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This paper questions the extent future generations of immigrants will engage in transnational religious institutions. Drawing on multi-sited ethnographic fieldwork involving observations, interviews, and content analysis, I examine the participation of the leaders of the next generation of Chinese-Canadian evangelicals in a ‘negotiated transnational religious organization’ named the Chinese Coordination Centre of World Evangelism (CCCOWE) Movement. CCCOWE’s documents reveal it advances a notion of the ‘Chinese elect’ grounded on a pan-Chinese identity for global evangelism. I first demonstrate that this ethnically based mission is different from cross-cultural missions in mainstream evangelicalism. I then present how the subjects made sense of the CCCOWE experience at the global CCCOWE congress. I argue the rallying call grounded on Chinese ethnicity for global evangelism stands on tenuous grounds and propose linguistic, geographical, generational, and ideological fractures as salient factors that diminish future generations’ participation in transnational religious organizations. I argue these developments will push ‘negotiated transnational religious networks’ into a state of ‘renegotiation.’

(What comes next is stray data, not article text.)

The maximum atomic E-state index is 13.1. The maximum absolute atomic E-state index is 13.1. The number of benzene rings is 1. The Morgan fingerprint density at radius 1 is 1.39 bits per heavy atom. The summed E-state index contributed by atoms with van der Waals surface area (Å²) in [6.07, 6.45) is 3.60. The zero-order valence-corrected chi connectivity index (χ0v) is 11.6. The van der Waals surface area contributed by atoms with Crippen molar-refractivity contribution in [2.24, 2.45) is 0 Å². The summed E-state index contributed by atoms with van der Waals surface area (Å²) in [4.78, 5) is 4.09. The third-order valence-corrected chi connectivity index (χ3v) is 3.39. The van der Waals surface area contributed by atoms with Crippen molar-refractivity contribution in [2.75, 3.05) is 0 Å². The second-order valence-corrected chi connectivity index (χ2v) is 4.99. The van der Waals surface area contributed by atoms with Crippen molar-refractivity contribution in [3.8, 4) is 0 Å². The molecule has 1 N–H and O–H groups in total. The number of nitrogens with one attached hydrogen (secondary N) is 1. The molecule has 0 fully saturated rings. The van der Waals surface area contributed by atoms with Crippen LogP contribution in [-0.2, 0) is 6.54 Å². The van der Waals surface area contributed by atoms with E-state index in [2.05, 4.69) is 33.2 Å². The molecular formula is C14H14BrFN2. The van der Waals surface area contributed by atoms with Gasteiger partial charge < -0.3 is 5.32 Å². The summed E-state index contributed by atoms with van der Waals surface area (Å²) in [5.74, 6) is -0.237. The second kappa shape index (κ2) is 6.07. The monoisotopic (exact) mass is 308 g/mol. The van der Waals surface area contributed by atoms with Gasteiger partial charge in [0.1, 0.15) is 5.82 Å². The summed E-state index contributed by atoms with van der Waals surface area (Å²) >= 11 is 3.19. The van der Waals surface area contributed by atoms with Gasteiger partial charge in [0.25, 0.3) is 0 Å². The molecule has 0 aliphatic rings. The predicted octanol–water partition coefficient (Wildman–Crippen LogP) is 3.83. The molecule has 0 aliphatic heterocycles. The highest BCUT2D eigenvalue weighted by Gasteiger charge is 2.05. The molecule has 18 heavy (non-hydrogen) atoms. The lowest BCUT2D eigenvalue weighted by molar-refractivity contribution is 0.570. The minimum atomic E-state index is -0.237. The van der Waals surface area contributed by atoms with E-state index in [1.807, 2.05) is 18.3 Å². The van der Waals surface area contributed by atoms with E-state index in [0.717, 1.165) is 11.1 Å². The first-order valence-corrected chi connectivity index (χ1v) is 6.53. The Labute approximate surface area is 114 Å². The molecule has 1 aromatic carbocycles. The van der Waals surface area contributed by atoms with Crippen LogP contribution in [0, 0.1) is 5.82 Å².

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Chinese, Canada, Christianity, diaspora, religious transnationalism, ethnicity